Debating Immigration in Sound Bites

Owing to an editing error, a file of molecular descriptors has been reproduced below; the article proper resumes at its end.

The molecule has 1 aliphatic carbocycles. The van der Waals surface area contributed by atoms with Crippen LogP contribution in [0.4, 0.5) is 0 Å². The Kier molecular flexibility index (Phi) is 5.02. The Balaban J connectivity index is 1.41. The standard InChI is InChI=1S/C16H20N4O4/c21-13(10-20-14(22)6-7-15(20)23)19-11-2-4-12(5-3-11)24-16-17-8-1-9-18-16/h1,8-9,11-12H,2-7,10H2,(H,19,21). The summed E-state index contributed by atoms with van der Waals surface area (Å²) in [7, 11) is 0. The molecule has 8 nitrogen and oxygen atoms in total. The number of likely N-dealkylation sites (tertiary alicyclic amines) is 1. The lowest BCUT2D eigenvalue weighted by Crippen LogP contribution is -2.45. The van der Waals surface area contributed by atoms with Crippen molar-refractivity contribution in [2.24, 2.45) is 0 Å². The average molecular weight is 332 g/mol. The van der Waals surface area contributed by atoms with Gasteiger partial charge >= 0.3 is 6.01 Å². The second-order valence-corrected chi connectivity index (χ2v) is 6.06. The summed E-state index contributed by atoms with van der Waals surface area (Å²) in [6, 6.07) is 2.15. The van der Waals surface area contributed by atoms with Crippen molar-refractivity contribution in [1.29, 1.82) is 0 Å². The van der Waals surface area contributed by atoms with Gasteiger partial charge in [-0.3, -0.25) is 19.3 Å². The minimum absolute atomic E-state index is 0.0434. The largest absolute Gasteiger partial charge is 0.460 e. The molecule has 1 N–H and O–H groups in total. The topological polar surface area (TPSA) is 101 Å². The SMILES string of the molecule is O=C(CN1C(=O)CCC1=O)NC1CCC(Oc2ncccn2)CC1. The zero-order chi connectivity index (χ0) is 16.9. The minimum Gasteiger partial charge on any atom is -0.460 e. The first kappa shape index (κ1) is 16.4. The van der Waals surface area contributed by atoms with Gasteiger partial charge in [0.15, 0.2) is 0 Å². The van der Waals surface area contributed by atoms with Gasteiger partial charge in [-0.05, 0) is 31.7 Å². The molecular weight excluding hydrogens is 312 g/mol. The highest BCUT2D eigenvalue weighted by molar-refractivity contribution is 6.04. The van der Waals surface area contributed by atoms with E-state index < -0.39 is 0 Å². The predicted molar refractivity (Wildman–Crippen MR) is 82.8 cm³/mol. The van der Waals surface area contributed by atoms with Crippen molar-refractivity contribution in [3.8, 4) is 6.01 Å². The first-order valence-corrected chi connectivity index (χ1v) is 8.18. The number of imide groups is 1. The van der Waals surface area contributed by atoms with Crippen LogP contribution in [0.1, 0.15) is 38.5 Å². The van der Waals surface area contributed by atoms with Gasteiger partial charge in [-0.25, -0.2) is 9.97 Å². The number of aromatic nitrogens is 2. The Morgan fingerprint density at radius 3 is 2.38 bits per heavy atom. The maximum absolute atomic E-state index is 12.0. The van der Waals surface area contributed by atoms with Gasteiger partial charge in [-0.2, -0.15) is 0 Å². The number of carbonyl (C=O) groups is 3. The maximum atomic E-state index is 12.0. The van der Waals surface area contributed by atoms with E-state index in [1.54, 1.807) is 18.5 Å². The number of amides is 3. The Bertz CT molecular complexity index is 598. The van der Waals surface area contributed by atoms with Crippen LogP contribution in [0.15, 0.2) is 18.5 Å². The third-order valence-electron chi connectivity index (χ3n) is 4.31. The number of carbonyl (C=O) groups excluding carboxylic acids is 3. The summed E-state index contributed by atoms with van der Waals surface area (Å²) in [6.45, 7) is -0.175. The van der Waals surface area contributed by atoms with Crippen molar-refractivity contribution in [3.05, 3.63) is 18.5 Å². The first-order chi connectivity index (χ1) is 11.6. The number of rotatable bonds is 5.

The GOP presidential candidates’ debate in Milwaukee highlighted the difficulty in dealing with sensitive immigration issues in sound bites. The moderators phrased questions aiming at getting ‘yes” or “no” responses. But, only someone who does not understand the issue would be comfortable with a sound bite response.One of the most heated exchanges in that debate occurred over the question whether the candidate, if elected president – would deport the 11-12 million illegal aliens. The thrust of the questioning was to provoke a split between those who would support some legalization program, i.e., amnesty, for the illegal alien population and those who refuse to accept another general amnesty like that enacted in 1986.Attempting to provoke a “yes” or “no” response plays into the hands of the supporters of amnesty because it allows them to characterize their opponent as cold-hearted and unrealistic. Those who rejected amnesty were derided as unrealistic as well as uncaring by establishment candidates who apparently believe they can win more Latino votes by embracing some form of amnesty.This debate format makes it difficult for a candidate to take a nuanced position that demonstrates that he or she understands the human impact of deportation and has weighed the negative impact of deportation on the aliens as well as their families which may include U.S.-born children against the negative impact that illegal immigration has on the U.S. public.A more nuanced discussion is one that amnesty supporters try to avoid because they do not want to concede that there are negative impacts on society in general and individual Americans from illegal immigration.So, how could a presidential candidate answer the amnesty “yes” or “no” question?“Our immigration law is designed to protect Americans from unwanted immigration, and if we continue to accept illegal immigration through amnesties like the one in 1986, we will perpetuate the harm to Americans that has come from the job competition, crowding of schools, criminality and demands on scarce social service resources that should be available for our neediest citizens.”Q. “So you support rounding them up and sending them home?A. “When our law enforcement officers at all levels find persons in the country illegally they should get those aliens into deportation proceedings. And efforts to deny competition for jobs from illegal workers need to be made more effective so that future illegal immigration is discouraged and current illegal residents realize that their future lies in returning to their home country.”Q. “So you support breaking up families by deporting the parents of U.S. citizen kids?A. “The ‘mixed-status’ families issue is a false dilemma. It is based on a misreading of the 14th Amendment. The children born to illegal aliens in the U.S. should not have ever been considered U.S. citizens. In any case, they have the parents’ nationality and can accompany the parents when they leave voluntarily or are deported.
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